View Full Version : R407c

Mike Hopkins
21-11-2001, 02:11 AM
Anyone out there run across any new machine running R407c?
Any retros and experience with the stuff? Supposed to be close
to R-22 properties, haven't checked yet to see what it's about.
Seems to be an upcoming choice here in the states for R-22 chiller
type applications.

Mike Hopkins

21-11-2001, 11:07 PM
My firm has installed quite a few DX split A/C units running 407c without too many problems.

Quality of brazing and flare joint are of prime importance to reduce leakage. I know that is good for any job but these new gases with their smaller molecules really seek out the holes.

I've found some condensing units tripping out on high pressure during our feeble UK summer but that was down to slightly dirty condenser coils. I also think that the manufacturer was rather mean with his sizing of the coils/fans but could have been a 'one-off'.

09-12-2001, 12:15 AM
R407C tends to run with a slightly higher head pressure than R22, typically (30PSI higher) although the suction stays about the same.
As its a refrigerant mix the local conditions need to be taken into account when using R407c, due to the change in the characteristics of the system as the higher boiling point refrigerants in the mix reach their lowest point and the lower boiling point refrigerants come to the fore. In lower ambients ie UK, Canada ect head pressure control is a definate requirement reduce the likelyhood of the evaporator freezing.
As regards to retrofitting R22 systems with R407C then that is ok as long as the compressor/ system is charged with polyolester oil and any seals ie in the TEV's ect, are compatible. If the system contains mineral then use CARE 50 otherwise you need to remove all the oil - with a maximum of 5% mineral by volume.
The cardinal rule here is DONT MIX Mineral Oil and R407C
An R22 system converted to R407C will have a performance drop of about 4%

I hope this ain't too long winded lol

Mike Hopkins
09-12-2001, 06:51 AM
Not long winded at all by my standards. Appreciate the input.
What is this CARE stuff I have seen you fellas talking about, I am not familiar with it. Oil I assume maybe POE but what viscosity, grade, manufacturer, etc.

Mike Hopkins

11-12-2001, 09:00 PM
The oil is POE, from memory SW32 or there abouts, whose depends on the manufacturer. ICI Emkarat is one supplier.
As to care thats a range of refrigerants based on hydro carbon mixes and produced in the UK by calor. It tends to be as efficient as its HCFC equivalent while requiring a lower charge volume, Care 50's charge being around 40% of R22's.

11-12-2001, 09:37 PM
Hi Mike

We've been using R407c kit for quite some time now and in fact is is getting hard to get R22 kit.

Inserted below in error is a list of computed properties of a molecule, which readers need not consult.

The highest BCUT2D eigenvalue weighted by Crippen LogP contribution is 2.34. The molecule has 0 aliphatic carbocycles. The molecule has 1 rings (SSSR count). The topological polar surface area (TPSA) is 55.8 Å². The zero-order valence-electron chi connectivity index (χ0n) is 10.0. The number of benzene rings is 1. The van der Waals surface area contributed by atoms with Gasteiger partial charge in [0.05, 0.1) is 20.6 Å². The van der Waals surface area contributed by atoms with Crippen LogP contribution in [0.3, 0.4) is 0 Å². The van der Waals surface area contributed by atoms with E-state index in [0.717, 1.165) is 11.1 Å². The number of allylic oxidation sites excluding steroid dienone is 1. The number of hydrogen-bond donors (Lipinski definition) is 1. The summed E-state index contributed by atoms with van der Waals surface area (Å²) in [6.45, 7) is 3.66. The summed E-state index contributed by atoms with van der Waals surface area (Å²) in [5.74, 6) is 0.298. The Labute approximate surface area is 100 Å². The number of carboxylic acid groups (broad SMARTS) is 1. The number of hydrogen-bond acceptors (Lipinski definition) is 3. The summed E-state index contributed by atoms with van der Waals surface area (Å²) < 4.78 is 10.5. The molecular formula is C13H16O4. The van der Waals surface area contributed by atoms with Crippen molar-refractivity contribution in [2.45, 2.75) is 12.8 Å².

NEVER installed R22 kit converted to 407 as this really is a no no. How can you get all of the mineral oil out of a system? and be sure that the 407 doesn't mix with it?. Also, as 407 is a blend the equipment should be purposely made to suit to prevent glide.

When installing 407 kit there is not a lot of difference apart from ensuring clean tools and making extra sure the the system is not left open to absorb moisture as just a small amount can be fatal to the compressor. Efficiencies are about 5% less than 22 with air con systems and efficiencies really drop off with evaporating temperatures below freezing so it is not really suitable for cold work.

We went on a training course with Mitsi recently and the tutour was saying that before they had purpose made kit they were retrofitting r22 systems to 407. This was achieved by drilling a hole in the base of the compressor to drain the oil before plug welding the hole and charging with 407 - can you believe this??

Mike Hopkins
12-12-2001, 03:55 AM
I was thinking along the lines of machines out there already
factory charged with poe oil running R22 and converting to R407C
down the road. Sorry for confusion there. The CARE refrigerant mentioned sounds like some of the refrigerants we have over here that can run with mineral oil. They aren't cheap though, one we have used rather regular for R12 drop in (so to speak) with out pulling mineral oil is around 9-10 US dollars a pound. I have also seen the filter drier manufacturers coming out with enhanced moisture capacity cores specific for HFC and poe oils. I think if I went to the trouble of welding on a hermetic (assuming) it would be to weld an access valve on the base so one could change the oil too at a later date. Those poe oils aren't cheap either, probably still paying for R&D on them or maybe higher refinement cost, quality.

Mike Hopkins

14-12-2001, 06:29 PM
There is no problem converting equipment or R22 to R407c as long as the system is charged with POE.
If you want to change a system with mineral oil then you have to get it below 5% mineral before you add the R407c. At the same time its better to replace the compressor.
There are blends out there which are a direct replacement no matter which oil is used but they are expensive.